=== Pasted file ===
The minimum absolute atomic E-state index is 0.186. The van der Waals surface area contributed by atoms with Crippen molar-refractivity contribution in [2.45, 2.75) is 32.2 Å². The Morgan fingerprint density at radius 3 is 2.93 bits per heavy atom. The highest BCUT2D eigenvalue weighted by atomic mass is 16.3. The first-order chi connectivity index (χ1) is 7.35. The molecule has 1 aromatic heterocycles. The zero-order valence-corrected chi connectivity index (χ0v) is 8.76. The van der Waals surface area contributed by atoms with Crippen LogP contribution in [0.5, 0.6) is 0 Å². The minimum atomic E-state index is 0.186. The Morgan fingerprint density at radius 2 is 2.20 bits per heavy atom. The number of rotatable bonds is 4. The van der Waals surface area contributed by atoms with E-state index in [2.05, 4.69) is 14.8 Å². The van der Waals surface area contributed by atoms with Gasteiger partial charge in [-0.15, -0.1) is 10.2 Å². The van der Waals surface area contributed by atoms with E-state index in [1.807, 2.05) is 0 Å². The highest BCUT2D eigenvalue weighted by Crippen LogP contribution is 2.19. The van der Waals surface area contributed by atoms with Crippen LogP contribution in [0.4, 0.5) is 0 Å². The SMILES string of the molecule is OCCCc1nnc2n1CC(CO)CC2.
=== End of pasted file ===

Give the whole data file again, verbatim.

The minimum absolute atomic E-state index is 0.186. The van der Waals surface area contributed by atoms with Crippen molar-refractivity contribution in [2.45, 2.75) is 32.2 Å². The Morgan fingerprint density at radius 3 is 2.93 bits per heavy atom. The highest BCUT2D eigenvalue weighted by atomic mass is 16.3. The first-order chi connectivity index (χ1) is 7.35. The molecule has 1 aromatic heterocycles. The zero-order valence-corrected chi connectivity index (χ0v) is 8.76. The van der Waals surface area contributed by atoms with Crippen LogP contribution in [0.5, 0.6) is 0 Å². The minimum atomic E-state index is 0.186. The Morgan fingerprint density at radius 2 is 2.20 bits per heavy atom. The number of rotatable bonds is 4. The van der Waals surface area contributed by atoms with E-state index in [2.05, 4.69) is 14.8 Å². The van der Waals surface area contributed by atoms with Gasteiger partial charge in [-0.15, -0.1) is 10.2 Å². The van der Waals surface area contributed by atoms with E-state index in [1.807, 2.05) is 0 Å². The highest BCUT2D eigenvalue weighted by Crippen LogP contribution is 2.19. The van der Waals surface area contributed by atoms with Crippen LogP contribution in [0.4, 0.5) is 0 Å². The SMILES string of the molecule is OCCCc1nnc2n1CC(CO)CC2.